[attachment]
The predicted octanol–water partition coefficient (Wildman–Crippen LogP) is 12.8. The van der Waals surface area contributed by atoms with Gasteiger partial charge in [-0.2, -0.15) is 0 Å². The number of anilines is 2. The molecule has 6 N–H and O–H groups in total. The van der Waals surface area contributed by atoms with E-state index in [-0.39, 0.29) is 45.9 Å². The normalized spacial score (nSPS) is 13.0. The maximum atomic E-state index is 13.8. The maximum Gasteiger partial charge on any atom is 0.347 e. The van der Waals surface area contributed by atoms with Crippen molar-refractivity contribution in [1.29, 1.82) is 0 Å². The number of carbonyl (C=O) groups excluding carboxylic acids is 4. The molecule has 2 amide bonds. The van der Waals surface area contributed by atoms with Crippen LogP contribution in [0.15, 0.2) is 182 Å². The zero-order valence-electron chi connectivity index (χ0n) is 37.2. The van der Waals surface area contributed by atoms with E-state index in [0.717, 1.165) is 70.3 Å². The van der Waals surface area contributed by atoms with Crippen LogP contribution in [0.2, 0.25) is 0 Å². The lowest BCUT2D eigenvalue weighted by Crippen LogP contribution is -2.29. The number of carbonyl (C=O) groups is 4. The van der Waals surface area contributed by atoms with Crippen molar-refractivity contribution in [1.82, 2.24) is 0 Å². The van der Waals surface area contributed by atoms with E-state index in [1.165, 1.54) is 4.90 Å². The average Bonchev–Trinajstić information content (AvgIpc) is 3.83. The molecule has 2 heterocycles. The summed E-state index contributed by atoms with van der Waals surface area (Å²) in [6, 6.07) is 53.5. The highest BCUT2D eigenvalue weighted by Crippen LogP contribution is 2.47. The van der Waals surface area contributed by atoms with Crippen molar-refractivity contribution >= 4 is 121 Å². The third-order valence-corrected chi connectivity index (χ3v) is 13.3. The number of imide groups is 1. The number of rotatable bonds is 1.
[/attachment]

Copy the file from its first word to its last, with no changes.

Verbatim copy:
The predicted octanol–water partition coefficient (Wildman–Crippen LogP) is 12.8. The van der Waals surface area contributed by atoms with Gasteiger partial charge in [-0.2, -0.15) is 0 Å². The number of anilines is 2. The molecule has 6 N–H and O–H groups in total. The van der Waals surface area contributed by atoms with E-state index in [-0.39, 0.29) is 45.9 Å². The normalized spacial score (nSPS) is 13.0. The maximum atomic E-state index is 13.8. The maximum Gasteiger partial charge on any atom is 0.347 e. The van der Waals surface area contributed by atoms with Crippen molar-refractivity contribution in [1.29, 1.82) is 0 Å². The number of carbonyl (C=O) groups excluding carboxylic acids is 4. The molecule has 2 amide bonds. The van der Waals surface area contributed by atoms with Crippen LogP contribution in [0.15, 0.2) is 182 Å². The zero-order valence-electron chi connectivity index (χ0n) is 37.2. The van der Waals surface area contributed by atoms with E-state index in [0.717, 1.165) is 70.3 Å². The van der Waals surface area contributed by atoms with Crippen LogP contribution in [0.2, 0.25) is 0 Å². The lowest BCUT2D eigenvalue weighted by Crippen LogP contribution is -2.29. The number of carbonyl (C=O) groups is 4. The van der Waals surface area contributed by atoms with Crippen molar-refractivity contribution in [1.82, 2.24) is 0 Å². The van der Waals surface area contributed by atoms with E-state index in [1.165, 1.54) is 4.90 Å². The average Bonchev–Trinajstić information content (AvgIpc) is 3.83. The molecule has 2 heterocycles. The summed E-state index contributed by atoms with van der Waals surface area (Å²) in [6, 6.07) is 53.5. The highest BCUT2D eigenvalue weighted by Crippen LogP contribution is 2.47. The van der Waals surface area contributed by atoms with Crippen molar-refractivity contribution >= 4 is 121 Å². The third-order valence-corrected chi connectivity index (χ3v) is 13.3. The number of imide groups is 1. The number of rotatable bonds is 1.